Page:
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Published: July 12, 2011


A professional library manager, whose training requires a bachelor’s, master’s or doctoral degree in library science. The primary duties of a librarian include selecting, ordering, purchasing, cataloging and maintaining books and audiovisual materials and controlling their circulation. In addition, librarians must purchase and maintain ancillary equipment such as computers, mechanical handling equipment, shelving and storage facilities. They must oversee short-term and long-term building maintenance, manage fund-raising efforts and community service programs and serve as liaisons with the public, with educators, with school authorities and with teachers and their students. Technological advances have extended their work to include evaluation and purchase of rights to access databases via the Internet and CD-ROM networks. They must not only be proficient in using on-line services and the Internet, they must be able to assist users in understanding and using on-line resources. The need for such technological skills have lifted starting salaries of school librarians considerably, from the $20,000-to-$30,000 range in the late 1980s to the $40,000-to-$50,000 range by 2005.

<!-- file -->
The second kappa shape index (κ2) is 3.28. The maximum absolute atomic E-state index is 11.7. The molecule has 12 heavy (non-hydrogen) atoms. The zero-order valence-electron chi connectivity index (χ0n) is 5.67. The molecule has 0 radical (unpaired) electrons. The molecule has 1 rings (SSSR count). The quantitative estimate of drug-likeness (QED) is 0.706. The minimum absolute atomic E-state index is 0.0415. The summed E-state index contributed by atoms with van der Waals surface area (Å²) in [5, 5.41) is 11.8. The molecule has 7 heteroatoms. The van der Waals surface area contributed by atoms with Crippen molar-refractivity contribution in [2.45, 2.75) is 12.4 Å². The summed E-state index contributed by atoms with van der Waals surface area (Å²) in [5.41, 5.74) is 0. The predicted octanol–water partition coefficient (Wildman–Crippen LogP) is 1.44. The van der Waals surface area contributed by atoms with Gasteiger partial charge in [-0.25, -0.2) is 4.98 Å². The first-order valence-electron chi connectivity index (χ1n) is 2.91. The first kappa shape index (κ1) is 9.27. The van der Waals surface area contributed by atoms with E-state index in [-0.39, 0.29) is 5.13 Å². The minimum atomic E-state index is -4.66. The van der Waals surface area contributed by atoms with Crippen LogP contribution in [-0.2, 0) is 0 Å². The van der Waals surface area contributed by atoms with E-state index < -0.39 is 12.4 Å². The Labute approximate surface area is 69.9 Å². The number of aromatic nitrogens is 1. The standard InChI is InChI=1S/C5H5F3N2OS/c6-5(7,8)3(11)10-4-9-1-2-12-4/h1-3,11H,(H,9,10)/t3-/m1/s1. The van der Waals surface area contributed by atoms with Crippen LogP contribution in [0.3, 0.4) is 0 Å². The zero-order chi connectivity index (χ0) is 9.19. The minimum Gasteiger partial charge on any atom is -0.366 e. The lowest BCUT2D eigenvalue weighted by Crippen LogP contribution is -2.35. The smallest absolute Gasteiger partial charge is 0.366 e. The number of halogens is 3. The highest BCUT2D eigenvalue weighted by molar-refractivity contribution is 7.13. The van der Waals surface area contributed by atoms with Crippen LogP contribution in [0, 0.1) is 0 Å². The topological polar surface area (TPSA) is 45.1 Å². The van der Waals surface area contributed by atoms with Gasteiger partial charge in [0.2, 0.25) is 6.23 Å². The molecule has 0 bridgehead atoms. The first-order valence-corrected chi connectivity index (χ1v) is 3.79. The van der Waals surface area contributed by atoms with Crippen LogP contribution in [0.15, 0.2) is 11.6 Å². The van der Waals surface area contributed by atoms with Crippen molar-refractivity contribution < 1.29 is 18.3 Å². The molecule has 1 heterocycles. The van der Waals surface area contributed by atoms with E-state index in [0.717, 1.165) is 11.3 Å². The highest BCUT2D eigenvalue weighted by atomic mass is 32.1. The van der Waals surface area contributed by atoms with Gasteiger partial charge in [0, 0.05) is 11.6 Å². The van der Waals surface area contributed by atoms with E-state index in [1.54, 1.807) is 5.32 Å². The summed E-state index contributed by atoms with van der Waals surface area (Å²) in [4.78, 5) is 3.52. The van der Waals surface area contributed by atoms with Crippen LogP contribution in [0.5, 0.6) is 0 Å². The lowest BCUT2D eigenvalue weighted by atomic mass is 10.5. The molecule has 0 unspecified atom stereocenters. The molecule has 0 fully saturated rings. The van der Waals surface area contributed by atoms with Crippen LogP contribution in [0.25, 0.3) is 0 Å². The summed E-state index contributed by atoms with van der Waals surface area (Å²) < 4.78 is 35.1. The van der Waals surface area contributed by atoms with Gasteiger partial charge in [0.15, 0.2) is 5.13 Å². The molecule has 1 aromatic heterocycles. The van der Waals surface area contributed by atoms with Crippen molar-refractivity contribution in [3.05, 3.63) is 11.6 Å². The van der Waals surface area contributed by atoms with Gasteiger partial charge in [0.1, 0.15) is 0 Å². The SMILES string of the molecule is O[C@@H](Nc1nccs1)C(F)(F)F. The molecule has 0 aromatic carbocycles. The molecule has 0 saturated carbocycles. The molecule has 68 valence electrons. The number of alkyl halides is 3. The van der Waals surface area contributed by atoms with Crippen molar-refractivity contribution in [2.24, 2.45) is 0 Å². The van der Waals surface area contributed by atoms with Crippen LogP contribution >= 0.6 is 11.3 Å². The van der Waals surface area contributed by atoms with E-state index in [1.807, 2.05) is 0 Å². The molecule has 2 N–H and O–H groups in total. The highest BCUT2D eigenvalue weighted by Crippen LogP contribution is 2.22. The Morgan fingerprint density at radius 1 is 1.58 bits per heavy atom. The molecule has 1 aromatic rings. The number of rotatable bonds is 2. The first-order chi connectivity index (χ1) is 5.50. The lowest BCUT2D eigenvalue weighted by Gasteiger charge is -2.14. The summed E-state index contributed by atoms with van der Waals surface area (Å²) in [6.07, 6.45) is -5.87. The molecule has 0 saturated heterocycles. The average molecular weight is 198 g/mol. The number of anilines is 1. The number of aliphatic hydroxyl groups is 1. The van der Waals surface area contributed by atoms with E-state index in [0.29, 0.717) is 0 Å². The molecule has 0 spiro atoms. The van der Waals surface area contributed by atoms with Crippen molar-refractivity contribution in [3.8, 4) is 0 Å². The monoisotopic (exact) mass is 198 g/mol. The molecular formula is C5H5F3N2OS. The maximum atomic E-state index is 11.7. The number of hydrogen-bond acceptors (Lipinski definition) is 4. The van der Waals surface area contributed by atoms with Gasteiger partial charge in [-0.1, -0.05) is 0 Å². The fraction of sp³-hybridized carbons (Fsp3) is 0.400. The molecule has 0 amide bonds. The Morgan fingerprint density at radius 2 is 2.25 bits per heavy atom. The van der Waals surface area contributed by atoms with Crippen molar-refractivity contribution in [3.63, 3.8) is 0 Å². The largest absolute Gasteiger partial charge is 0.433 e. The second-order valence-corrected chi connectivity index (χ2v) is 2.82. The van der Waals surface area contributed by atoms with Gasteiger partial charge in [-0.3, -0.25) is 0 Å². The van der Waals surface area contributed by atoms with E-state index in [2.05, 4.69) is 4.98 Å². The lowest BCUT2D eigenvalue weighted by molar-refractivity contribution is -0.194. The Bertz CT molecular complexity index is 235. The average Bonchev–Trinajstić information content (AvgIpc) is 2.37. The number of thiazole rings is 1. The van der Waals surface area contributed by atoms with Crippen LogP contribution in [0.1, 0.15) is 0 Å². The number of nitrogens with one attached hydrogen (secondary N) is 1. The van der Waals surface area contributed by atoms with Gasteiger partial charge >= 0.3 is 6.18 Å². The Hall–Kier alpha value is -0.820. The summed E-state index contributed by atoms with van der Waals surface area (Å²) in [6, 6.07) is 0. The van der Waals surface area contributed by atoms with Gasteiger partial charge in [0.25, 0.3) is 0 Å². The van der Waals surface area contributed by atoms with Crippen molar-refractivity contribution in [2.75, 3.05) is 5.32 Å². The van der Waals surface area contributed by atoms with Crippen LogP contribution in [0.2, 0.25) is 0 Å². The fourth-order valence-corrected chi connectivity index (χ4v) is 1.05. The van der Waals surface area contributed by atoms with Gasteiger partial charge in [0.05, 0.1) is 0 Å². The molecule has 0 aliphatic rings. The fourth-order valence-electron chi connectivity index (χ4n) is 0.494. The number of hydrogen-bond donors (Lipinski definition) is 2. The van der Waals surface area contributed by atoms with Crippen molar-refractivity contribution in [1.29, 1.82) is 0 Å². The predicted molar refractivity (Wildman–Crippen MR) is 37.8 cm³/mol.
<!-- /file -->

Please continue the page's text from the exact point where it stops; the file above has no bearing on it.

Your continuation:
Once little more than clerical work, librarianship grew more complex in the late 19th century with the expansion in the number of printed books and periodicals that became available with the growth of industry. MELVIL DEWEY established the first training school for librarians at Columbia University in 1887. McGill University in Montreal started a Graduate School of Library Science in 1904 but did not begin granting a B.L.S. degree until 1931— spurred largely by criticism from the CARNEGIE FOUNDATION FOR THE ADVANCEMENT OF TEACHING that library training schools emphasized clerical training at the expense of the professional aspects of librarianship. Since then, as electronic information began doubling by the hour in the first decade of the century, studies in librarianship and library science have expanded into the broad field of information. Former schools of library science now call themselves schools of information, with their graduates assuming the title of information specialist rather than librarian. Studies for a degree in information technology now include publishing history, circulation, reference work, technical services (acquisition, cataloging, binding and preservation), library architecture and design, computer systems analysis, electronic publishing, and telecommunication and computer networks. More than 120 colleges and universities offer bachelor’s degree programs in library science. Librarians at larger academic libraries usually have a master’s degree in library science and often a second master’s degree in an academic discipline such as science, music, literature or business to allow them to bring a greater depth of knowledge to collections within their libraries. Directors of large academic and public libraries usually have doctorates.